This article originally appeared on Forbes.com.
Many retail insurers have a problem: Their customers don’t love them, don’t appreciate them and don’t stay with them. Because customers don’t discern much difference between insurers, companies end up competing largely on price, and that can lead to a downward spiral of cost-cutting, profit erosion and customer churn. In a word, commoditization.
But some leading insurers have figured out how to break out of this destructive cycle. In what may look like a paradox, these companies are winning in insurance by offering their customers services beyond insurance. They’re helping their customers live safer, healthier and more productive lives by providing them with a constellation of noninsurance services known as an ecosystem. These offerings include security sensors for customers’ homes, safe-driving monitors for their cars, and fitness club discounts and doctor locator services for their well-being.
While insurance-led ecosystems are still relatively new, customers are already big fans. In major markets around the world, more than 80% of insurance customers are interested in, or open to, ecosystem services, according to Bain & Company’s survey of 172,000 property and casualty and life insurance customers in 20 countries (Customer Behavior and Loyalty in Insurance: Global Edition 2017). Among customers interested in ecosystem services, a majority in all markets are open to having their insurers provide those services.
Insurers can use ecosystem services to confront one of their biggest challenges: connecting with their customers. Insurance is a low-touch business. Most consumers purchase an insurance product only every three to six years. In developed markets, just half of customers have had any contact with their insurers for any reason in the past 12 months. It’s hard to foster loyalty under such circumstances. And it’s no surprise that many customers are ready to defect to an insurer that offers lower prices.
When insurers offer ecosystem services, they increase the frequency of customer interactions. And engaged customers are much more likely to be loyal customers. In the US, for example, home insurance customers whose carriers offer three or more ecosystem services give their companies loyalty scores more than twice as high as customers whose carriers offer no ecosystem services.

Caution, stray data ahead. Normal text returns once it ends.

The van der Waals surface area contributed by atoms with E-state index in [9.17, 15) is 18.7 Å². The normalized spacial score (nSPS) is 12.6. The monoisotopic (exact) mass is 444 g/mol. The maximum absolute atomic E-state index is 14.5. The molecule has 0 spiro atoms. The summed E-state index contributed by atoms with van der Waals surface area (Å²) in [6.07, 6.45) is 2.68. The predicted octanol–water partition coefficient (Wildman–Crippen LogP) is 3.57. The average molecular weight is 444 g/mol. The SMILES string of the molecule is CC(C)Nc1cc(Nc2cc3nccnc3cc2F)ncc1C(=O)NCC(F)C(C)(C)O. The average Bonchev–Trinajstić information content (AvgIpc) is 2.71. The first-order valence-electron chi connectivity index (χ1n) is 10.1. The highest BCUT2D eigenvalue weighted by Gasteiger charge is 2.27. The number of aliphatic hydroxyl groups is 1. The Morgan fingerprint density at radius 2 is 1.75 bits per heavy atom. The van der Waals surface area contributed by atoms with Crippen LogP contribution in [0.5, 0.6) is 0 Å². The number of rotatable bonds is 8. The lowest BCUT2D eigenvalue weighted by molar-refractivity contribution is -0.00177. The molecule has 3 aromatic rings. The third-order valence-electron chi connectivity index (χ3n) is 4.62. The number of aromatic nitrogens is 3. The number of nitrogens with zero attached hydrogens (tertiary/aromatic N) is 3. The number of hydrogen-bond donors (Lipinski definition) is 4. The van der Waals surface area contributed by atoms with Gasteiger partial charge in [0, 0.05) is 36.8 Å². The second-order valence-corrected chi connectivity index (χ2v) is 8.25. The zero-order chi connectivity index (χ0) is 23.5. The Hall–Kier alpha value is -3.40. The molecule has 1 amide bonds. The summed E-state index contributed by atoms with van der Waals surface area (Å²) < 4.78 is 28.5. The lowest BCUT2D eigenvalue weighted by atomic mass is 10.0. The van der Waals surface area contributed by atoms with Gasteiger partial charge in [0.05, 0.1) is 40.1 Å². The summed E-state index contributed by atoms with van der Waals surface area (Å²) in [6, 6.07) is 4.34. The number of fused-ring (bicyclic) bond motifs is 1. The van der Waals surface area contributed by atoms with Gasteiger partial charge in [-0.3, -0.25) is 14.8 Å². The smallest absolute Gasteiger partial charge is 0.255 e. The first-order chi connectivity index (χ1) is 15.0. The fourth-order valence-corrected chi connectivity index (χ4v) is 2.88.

Loyalty is good for business. Carriers that win the loyalty of their customers find that they stay longer, buy more products and recommend the company to their friends and colleagues. Higher loyalty means lower churn, and that can help companies reduce costs and expand margins.
Ecosystems are still in their infancy. In most of the countries surveyed, only a minority of customers use at least one or two ecosystem services, and just a tiny fraction use three or more. Still, the results show that insurers that offer ecosystem services not only do better at keeping existing customers, they also have an edge in pulling in new ones.
One indication of how powerful a lure these services can be: In the US, 42% of home insurance customers who are interested in ecosystem services are willing to switch insurers if their own carrier doesn’t provide them. They’re willing to switch, and they’re willing to pay. More than one-third of US home insurance customers who use ecosystem services say they’re prepared to pay higher premiums for those services.
In addition to bringing in new revenues, ecosystem services have the potential to improve profit margins. Customers whose homes and autos are protected by sensors and monitors are likely to have fewer accidents and, when they do, less damage. That means fewer, and smaller, claims, which helps the insurer’s bottom line.
Insurers considering building an ecosystem face a series of strategic choices, not to mention some intense competition. As the boundaries between industries blur, noninsurers are jostling with insurers for control of customer interactions. In automotive ecosystems, for example, Volkswagen, Tesla and other manufacturers offer insurance to car buyers, a strategy for putting the auto companies in command of the critical customer interface.
Insurers that succeed in creating—and leading—an ecosystem make sure they deliver innovative services that are regularly updated and refreshed. They use technology to make it easy for customers to move seamlessly between insurance and noninsurance services. They pick their ecosystem partners with care and drive for scale quickly. They negotiate contracts with partners that are good for customers (by providing discounts, for example), as well as for profits (by generating referral fees).
Like so much else in business today, running an ecosystem well means embracing the power of data. Ecosystem winners tap the wealth of information that insurance customers routinely provide about themselves. They use artificial intelligence to personalize interactions with customers and further refine their products. They also deploy the deep insights they gather from the ecosystem to help make their core insurance operations, especially underwriting and claims, more effective and efficient.
Ecosystems, when done well, can become a virtuous circle—the very opposite of the downward spiral now besetting much of the insurance industry. With a carefully crafted ecosystem strategy, insurers can expand their offerings, differentiate themselves in the marketplace, build and sustain loyalty, lift profits and successfully fend off the threat of commoditization.
Henrik Naujoks is a partner in Bain & Company’s Zurich office and leads the firm’s Financial Services practice in Europe, the Middle East and Africa. Harshveer Singh and Darci Darnell are Financial Services partners based, respectively, in Singapore and Chicago.